Then you should be specific about what you need. If chores are making you nuts, ask if someone can come to help you for an afternoon. If you can afford it, hire someone for that.
Need a break from the kids? YES, you do! Take one. Ask the grandparents, your siblings, another relative, or friends if your husband can’t do it to take the kids off your hands for a bit. I guarantee if you start prioritizing your mental health, you’re going to hate being a wife and mom so much less.
Also, stop comparing yourself to that mom you think is perfect in the school drop-off line or at the park. I was guilty of it too, and others have done the same to me. We are all fighting on the same team, ladies. Please be kind to one another. You never know what they are going through.
That mom I thought was perfect? Her mom was in hospice and dying a horrible death while her husband was off boinking his secretary. She looked well-manicured and perfect because she was trying to make herself better because it was something she could control.
I found this out when I volunteered at a school event and saw her crying in the bathroom. Even though she’s since moved away, we still stay in touch. I always use this as an example of throwing out that Mean Girl mentality and showing some kindness.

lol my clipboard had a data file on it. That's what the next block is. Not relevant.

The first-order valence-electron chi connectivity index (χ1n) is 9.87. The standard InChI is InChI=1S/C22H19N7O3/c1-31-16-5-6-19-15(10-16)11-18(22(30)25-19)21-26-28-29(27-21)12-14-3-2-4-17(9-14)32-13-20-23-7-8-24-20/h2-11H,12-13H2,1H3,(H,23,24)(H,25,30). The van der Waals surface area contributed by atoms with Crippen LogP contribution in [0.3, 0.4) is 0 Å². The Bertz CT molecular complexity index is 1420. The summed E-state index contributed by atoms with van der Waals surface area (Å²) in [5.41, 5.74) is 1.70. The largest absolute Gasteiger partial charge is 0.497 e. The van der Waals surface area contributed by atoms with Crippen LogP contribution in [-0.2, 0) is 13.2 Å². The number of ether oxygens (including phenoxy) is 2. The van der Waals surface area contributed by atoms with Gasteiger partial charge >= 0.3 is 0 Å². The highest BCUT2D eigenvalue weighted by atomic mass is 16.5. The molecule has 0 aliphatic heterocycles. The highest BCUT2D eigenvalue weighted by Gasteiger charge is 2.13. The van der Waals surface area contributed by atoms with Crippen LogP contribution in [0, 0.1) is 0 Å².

And that goes with my next point…you are not perfect. None of us are. None of us ever will be. So stop it! Stop using some stupid measuring stick you think you should live up to. We all shout at our kids from time to time. We all make the wrong choices and have to deal with the fallout. Give yourself a break, please. Dust yourself off and pick yourself back up again.
Above all, I want to leave you with this…please get professional help if this keeps dominating your life. If you can’t get out of the mindset that you hate being a mom, you can talk to someone about it. Look in your local area for interning therapists as they may offer free or sliding scale payment options, so you don’t have to worry about the cost. You can also find those services online so you can do them in the privacy of your home.
However, you do it. Talking to someone about these feelings is bound to help, especially if you can’t figure out why you have them.
And new mamas, please, your hormones are bonkers right now. Please tell your doctor because he or she can help you out of the hole you feel like you fell into. You’re worth it, and you deserve it. Stay strong, mamas! You’ve got this!
Leslie Berry lives with her husband and two young daughters in Los Altos, California where she loves helping other moms get comfortable with motherhood and embracing the insanity with facts peppered with laughs. She loves eating too much sushi, exercise, and jamming out on her Fender.